Michael Peled.

"My father is dyslexic, he learned English in the 70’s from Lennon and Dylan. I turned that into a learning app"

Michael Peled was a dyslexic child who managed to become an outstanding student. His father was his inspiration, a successful dyslexic entrepreneur who worked for years in the U.S. thanks to the English he picked up from the radio. The secret of this magic has become Singit, a kind of educational version of Spotify, which teaches tens of thousands of children English with the help of Billie Eilish and Harry Styles

Michael Peled's (21) journeyin the Israeli education system started off on the left foot. "I was diagnosed with dyslexia at the age of 5, and from that moment my childhood was taken away from me," he tells Calcalist. "I was in an endless war with the Ministry of Education, from kindergarten to high school. At first, I wasn't allowed to enter first grade because 'the child doesn't know how to read or write,' and actuallyI didn't know how to read or write until sixth grade. I didn't go to parties and I didn't have extracurricular activities as I came home every day to private lessons.
"My main disorders are difficulty in reading and writing and, to this day, I have spelling errors. At one point I studied 19 hours a day, and the matriculation exam required an unreasonable effort from me, which you cannot ask of a 17-year-old child. My matriculation in Bible studies, for example, took six hours. Beyond the time extension, they had to make a transcription of the text because my writing was incomprehensible to anyone but me, so I had to sit in front of someone and read my test to them."
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מוסף שבועי 15.9.22 מיכאל פלד
מוסף שבועי 15.9.22 מיכאל פלד
Michael Peled.
(Photo: Orel Cohen)
"My main disorders are difficulty in reading and writing and, to this day, I have spelling errors. At one point I studied 19 hours a day, and the matriculation exam required an unreasonable effort from me, which you cannot ask of a 17-year-old child. My matriculation in the Bible, for example, took six hours. "Beyond the extension, they had to make a transcription of the text because my writing was incomprehensible to anyone but me, so I had to sit in front of someone and read my test to him."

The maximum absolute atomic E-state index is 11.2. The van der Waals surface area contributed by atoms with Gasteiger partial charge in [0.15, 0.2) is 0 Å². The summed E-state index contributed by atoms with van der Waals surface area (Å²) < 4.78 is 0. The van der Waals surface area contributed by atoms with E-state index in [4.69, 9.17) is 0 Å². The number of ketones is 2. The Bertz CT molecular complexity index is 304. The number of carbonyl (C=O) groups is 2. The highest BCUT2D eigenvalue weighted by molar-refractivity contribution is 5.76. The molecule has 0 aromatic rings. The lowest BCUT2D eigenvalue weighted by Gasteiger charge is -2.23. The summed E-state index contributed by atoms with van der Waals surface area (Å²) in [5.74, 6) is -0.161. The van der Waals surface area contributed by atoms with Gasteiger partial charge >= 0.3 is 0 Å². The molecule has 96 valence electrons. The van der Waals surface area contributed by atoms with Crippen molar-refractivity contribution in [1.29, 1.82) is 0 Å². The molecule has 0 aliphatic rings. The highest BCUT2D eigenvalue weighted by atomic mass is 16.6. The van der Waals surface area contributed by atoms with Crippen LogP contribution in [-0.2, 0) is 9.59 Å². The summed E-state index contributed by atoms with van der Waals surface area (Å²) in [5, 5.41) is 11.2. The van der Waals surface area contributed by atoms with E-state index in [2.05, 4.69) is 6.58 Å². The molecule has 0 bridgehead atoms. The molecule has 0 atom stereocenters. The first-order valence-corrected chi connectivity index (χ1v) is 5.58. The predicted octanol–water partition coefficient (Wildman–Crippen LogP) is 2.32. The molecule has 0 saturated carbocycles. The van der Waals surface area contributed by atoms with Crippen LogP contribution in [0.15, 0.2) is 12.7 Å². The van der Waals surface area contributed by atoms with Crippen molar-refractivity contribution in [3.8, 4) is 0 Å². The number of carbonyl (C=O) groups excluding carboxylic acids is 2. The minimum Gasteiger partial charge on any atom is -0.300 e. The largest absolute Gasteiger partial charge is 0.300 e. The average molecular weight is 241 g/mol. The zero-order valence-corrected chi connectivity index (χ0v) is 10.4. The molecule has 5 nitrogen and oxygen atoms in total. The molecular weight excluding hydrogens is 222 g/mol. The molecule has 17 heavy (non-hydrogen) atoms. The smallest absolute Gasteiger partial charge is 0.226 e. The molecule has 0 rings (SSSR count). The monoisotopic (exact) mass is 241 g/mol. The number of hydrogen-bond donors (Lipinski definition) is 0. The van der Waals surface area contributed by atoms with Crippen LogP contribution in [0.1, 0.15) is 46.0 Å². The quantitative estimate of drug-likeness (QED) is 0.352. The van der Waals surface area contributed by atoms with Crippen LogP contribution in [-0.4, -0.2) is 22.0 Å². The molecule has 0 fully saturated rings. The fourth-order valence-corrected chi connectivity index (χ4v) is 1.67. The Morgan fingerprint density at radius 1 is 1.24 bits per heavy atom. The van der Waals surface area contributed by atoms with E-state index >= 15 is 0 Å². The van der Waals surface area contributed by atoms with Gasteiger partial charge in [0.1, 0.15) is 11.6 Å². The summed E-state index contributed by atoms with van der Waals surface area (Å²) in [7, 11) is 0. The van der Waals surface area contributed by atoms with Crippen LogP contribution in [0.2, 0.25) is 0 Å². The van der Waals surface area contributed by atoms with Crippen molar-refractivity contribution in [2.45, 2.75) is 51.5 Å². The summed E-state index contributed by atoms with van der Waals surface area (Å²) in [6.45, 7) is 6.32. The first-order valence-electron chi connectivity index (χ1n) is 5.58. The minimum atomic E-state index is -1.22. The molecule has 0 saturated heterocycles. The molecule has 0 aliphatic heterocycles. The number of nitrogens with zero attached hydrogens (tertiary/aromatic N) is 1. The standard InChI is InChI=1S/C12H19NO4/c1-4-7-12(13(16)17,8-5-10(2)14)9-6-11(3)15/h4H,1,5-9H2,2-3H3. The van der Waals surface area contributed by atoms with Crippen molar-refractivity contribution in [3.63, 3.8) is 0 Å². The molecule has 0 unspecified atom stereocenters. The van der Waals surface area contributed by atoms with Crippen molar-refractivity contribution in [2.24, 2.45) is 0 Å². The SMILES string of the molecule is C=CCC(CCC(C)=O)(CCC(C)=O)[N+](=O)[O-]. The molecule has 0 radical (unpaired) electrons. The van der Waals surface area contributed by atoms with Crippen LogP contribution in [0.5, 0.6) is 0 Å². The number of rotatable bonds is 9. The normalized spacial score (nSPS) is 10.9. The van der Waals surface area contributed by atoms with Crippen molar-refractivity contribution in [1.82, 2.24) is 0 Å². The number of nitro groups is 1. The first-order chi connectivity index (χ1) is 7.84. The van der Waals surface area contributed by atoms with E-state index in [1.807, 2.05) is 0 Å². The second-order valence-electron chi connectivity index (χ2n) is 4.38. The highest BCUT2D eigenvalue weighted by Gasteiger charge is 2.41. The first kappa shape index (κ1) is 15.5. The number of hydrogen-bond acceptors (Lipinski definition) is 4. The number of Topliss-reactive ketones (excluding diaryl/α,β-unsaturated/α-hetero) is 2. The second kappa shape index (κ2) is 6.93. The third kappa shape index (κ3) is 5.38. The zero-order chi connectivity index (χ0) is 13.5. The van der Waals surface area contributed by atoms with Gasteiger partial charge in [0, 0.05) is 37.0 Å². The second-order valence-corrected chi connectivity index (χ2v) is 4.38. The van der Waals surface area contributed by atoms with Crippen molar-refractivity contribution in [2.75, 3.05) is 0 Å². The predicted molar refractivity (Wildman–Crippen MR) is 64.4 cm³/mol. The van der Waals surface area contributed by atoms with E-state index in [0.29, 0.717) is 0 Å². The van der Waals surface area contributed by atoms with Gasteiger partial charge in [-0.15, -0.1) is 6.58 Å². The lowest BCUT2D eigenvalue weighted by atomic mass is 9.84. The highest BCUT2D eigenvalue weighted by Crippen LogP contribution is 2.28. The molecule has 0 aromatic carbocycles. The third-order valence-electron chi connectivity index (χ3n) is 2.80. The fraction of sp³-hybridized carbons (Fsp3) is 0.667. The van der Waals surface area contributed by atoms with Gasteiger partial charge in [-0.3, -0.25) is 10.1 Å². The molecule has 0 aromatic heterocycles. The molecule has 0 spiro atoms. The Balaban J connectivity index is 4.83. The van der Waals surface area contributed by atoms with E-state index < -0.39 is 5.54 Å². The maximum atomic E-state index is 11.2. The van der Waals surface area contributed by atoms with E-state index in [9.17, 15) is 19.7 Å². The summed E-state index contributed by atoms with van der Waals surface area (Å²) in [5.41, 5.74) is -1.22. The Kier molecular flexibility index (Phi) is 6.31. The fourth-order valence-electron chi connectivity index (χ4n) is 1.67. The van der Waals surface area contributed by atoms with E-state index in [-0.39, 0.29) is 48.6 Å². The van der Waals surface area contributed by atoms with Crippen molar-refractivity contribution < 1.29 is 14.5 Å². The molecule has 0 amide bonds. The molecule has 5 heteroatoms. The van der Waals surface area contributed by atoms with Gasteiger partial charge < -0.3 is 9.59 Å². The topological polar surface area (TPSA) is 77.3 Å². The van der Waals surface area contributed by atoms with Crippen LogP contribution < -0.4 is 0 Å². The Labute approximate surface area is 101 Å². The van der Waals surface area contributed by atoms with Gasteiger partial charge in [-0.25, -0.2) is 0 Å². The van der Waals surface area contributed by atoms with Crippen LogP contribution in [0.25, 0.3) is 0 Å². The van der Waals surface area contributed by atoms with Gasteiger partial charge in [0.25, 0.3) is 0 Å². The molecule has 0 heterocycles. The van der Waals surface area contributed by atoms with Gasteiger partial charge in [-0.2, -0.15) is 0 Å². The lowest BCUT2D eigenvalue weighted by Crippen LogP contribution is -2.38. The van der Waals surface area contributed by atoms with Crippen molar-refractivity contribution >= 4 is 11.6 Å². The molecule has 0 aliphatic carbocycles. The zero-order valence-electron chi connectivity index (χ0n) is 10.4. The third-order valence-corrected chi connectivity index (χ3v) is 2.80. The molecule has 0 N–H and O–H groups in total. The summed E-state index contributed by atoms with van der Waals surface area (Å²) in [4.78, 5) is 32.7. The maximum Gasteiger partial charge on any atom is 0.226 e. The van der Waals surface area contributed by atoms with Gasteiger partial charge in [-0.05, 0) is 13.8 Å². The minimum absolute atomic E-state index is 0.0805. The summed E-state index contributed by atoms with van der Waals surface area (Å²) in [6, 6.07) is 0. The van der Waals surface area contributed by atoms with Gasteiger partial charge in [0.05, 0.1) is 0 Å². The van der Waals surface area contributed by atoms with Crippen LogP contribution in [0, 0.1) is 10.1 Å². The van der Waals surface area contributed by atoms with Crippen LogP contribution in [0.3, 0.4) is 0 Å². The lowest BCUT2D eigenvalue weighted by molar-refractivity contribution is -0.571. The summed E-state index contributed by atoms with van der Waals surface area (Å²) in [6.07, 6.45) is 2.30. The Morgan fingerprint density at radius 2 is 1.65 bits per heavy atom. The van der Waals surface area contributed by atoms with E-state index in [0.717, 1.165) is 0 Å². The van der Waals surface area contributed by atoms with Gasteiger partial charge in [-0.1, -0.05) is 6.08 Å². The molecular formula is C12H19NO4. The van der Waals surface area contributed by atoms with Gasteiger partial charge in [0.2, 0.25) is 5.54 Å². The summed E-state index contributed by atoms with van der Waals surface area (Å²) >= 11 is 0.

How did you manage to overcome the difficulties?
"I was lucky enough to be born into a family with means, which could invest NIS 100,000-200,000 a year in private lessons which is absurd in my eyes," he explains with a shrug. "It's crazy that in a class of 40 students teachers will teach everyone the same way. Forty brains don't work in one way, each brain works in its own way. I, for example, had to learn methods to 'trick' my dyslexia, like remembering what a word looks like inside a book to know how to write it."
Peled's frustration with the education system was particularly great, because he knew he was not alone - the extended Peled family numbered no less than seven people with dyslexia, including his father and his 16-year-old brother. "My father is mega-dyslexic, and in Bat Yam in the 1970s they probably called him by a different name," he says. "I couldn't understand how it fit with the fact that he had worked most of his life in the U.S., so one day I asked him: 'Seriously, how did you learn English?' And he explained to me that his best teachers were John Lennon and Bob Dylan. He would sit in front of the radio, listen to songs, and thus learn new words and how to pronounce them."
This surprising answer ignited Peled’s imagination, by then already part of the Weizmann Institutes program for gifted students. Peled decided to devote his final project to developing a platform for learning English, which is based on listening to songs on a streaming platform. Today, five years later, this platform is Singit - a software for learning English approved by the Ministry of Education for grades 5-9, which is used by 60,000 students in 800 schools across the country, and is facing its first funding round and expansion to Latin America and the private market in Israel. "Our vision is to change the ways of learning in schools on the widest possible scale, without any child paying for this product," says Peled.
Have fun memorizing
What does Singit actually offer? It is a music streaming application, just like Apple Music or Spotify, with the addition of features that help learn the language. For example, the students can choose the most recent song by Ed Sheeran or Beyoncé, read its lyrics on the screen, and when they come across an unfamiliar word, click on it and get its translation on the spot, including possible uses of the word in a sentence. "Basically we gave the child an app that looks like Spotify, and that under different circumstances they would have paid a lot of money for," says Peled. "And so without them noticing, they are learning English."
This experience goes one step further with various exercises: the child can, for example, record themselves pronouncing a sentence from a song, and the application will give them a score on the pronunciation, and explain how to pronounce it correctly, if they are wrong. The teacher can engage the students in finding new words they learned in a certain song by clicking on the screen or by completing them with missing sentences. And the app also tests word translations while playing them in a song.